NEW WINDSOR, NY—For its 2017 season, Storm King Art Center, the verdant 500-acre sculpture park in the Hudson Valley, has installed six large sculptures atop Museum Hill. A medley of welded steel geometric forms, all were constructed by the American sculptor, painter and photographer David Smith (1906-1965). All were created in 1962 and 1963, several years before Smith’s untimely death in an automobile accident. And all are painted white. 

The grouping is the heart of “David Smith: The White Sculptures,” an indoor-outdoor exhibition of more than 70 sculptures, photographs, paintings and prints that examines Smith’s fascination with and use of the color white throughout his career. On the lawn outside Storm King’s Museum Building, the six sculptures converse with the park’s rolling hills and woodlands:  a vertical rectangle mimics the trunk of a nearby tree, a flat white circle with a hole in its center both obstructs and frames the scenery beyond. As the light changes, so do the sculptures, their surfaces shifting from blindingly bright to a mix of shadowy grays.

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Sculptures by David Smith in “David Smith: The White Sculptures" at Storm King. All works courtesy The Estate of David Smith, New York; courtesy Hauser & Wirth. Art © The Estate of David Smith/Licensed by VAGA, New York, NY. Photo: Jerry l. Thompson.

Sculptures by David Smith in “David Smith: The White Sculptures" at Storm King. All works courtesy The Estate of David Smith, New York; courtesy Hauser & Wirth. Art © The Estate of David Smith/Licensed by VAGA, New York, NY. Photo: Jerry l. Thompson.

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The pieces, reunited from Smith’s estate and private collectors, have been arranged to echo their original siting alongside dozens of Smith’s other sculptures spread across the grounds at his Bolton Landing home and studio in the Adirondacks. Three —Primo Piano I, Primo Piano II and Primo Piano III—are being exhibited together for the first time. Noting the similarities between the Adirondacks and the Hudson Highlands around Storm King, David R. Collens, the center’s director and chief curator, said, “We tried to be sympathetic to the way Smith placed his sculptures in the fields at Bolton Landing.”

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"Primo Piano II" by David Smith, 1962. Painted steel, stainless steel, and bronze. 85 x 158 x 15 inches; "Primo Piano III" by David Smith, 1962. Painted steel. 124 x 146 x 19 inches. All works courtesy The Estate of David Smith, New York; courtesy Hauser & Wirth. Art © The Estate of David Smith/Licensed by VAGA, New York, NY. Photo: Jerry l. Thompson.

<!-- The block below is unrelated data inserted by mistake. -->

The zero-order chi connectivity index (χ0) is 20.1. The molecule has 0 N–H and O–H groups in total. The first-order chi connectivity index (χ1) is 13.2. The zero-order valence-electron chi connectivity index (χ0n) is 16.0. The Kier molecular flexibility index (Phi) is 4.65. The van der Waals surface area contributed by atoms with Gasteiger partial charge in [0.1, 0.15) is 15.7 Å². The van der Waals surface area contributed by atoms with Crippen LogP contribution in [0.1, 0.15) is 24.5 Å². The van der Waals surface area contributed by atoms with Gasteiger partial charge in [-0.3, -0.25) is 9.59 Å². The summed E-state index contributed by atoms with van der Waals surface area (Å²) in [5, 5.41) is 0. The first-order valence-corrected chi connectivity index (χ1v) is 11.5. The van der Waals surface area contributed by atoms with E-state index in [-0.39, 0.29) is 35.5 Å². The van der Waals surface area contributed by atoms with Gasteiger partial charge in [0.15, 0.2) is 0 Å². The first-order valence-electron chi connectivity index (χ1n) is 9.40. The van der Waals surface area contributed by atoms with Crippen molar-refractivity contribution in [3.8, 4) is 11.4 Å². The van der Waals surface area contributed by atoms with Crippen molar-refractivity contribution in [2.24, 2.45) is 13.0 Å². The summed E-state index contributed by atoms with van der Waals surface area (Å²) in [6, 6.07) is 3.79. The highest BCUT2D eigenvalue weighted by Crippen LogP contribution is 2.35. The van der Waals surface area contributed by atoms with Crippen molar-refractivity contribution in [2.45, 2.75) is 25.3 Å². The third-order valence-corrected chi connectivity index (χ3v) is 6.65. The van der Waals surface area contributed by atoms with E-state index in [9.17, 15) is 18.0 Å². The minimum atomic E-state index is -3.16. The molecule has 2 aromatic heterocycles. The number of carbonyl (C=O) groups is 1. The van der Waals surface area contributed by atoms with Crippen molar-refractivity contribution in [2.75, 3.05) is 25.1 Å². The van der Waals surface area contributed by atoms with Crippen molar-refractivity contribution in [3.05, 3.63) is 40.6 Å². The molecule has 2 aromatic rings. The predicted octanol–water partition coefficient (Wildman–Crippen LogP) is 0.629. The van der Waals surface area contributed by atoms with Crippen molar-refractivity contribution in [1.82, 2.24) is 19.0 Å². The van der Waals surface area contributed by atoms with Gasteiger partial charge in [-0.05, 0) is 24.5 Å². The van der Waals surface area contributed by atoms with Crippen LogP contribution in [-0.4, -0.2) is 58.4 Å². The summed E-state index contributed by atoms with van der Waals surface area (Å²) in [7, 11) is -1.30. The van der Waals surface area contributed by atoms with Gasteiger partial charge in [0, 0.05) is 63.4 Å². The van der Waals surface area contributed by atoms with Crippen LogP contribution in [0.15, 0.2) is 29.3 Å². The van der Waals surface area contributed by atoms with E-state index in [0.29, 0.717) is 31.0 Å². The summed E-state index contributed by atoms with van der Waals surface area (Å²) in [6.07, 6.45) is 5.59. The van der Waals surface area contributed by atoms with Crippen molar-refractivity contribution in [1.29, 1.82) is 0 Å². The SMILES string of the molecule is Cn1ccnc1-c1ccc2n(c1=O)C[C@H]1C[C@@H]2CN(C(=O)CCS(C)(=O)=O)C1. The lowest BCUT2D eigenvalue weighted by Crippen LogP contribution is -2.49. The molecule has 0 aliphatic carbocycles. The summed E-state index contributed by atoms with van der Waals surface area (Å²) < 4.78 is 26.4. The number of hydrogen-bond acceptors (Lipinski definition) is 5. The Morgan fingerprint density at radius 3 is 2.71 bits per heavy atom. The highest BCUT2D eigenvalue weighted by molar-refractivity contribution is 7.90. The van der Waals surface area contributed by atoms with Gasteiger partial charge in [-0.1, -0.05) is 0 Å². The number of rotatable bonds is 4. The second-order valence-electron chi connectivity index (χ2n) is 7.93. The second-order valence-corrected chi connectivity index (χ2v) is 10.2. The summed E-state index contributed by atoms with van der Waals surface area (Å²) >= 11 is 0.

"Primo Piano II" by David Smith, 1962. Painted steel, stainless steel, and bronze. 85 x 158 x 15 inches; "Primo Piano III" by David Smith, 1962. Painted steel. 124 x 146 x 19 inches. All works courtesy The Estate of David Smith, New York; courtesy Hauser & Wirth. Art © The Estate of David Smith/Licensed by VAGA, New York, NY. Photo: Jerry l. Thompson.

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Whether Smith intended these works to remain white has been the subject of debate, but Nora Lawrence, Storm King’s curator, pointed out that they stayed white for the few years that Smith lived with them until his death. “Clearly he found them interesting,” she said. In that sense, she added, “This is also an exhibition about the artist’s intention.”

There are more sculptures, outdoors on an adjacent lawn and inside the Museum Building. Thirteen of these are part of Storm King’s collection, purchased from Smith’s estate 50 years ago. That acquisition, made shortly after Storm King’s opening, was pivotal in shaping the center’s mission to display sculpture in the natural environment, incorporating the works into the landscape and the landscape into the works.

In addition to sculpture, the galleries inside the museum are filled with Smith’s explorations in other media. Smith turned to photography to capture the dramatic impact of natural light on his sculptures, including the white ones. A collection of black-and-white photographs in the galleries reveals his insistent attention to the effects of weather, time of day and camera angle. In some, white appears black; in others, shadows add bold layers of patterns and shapes.

"It's what fascinated him," Collens said of Smith's awareness of light. "It's what drove his aesthetic for placing sculptures in the landscape."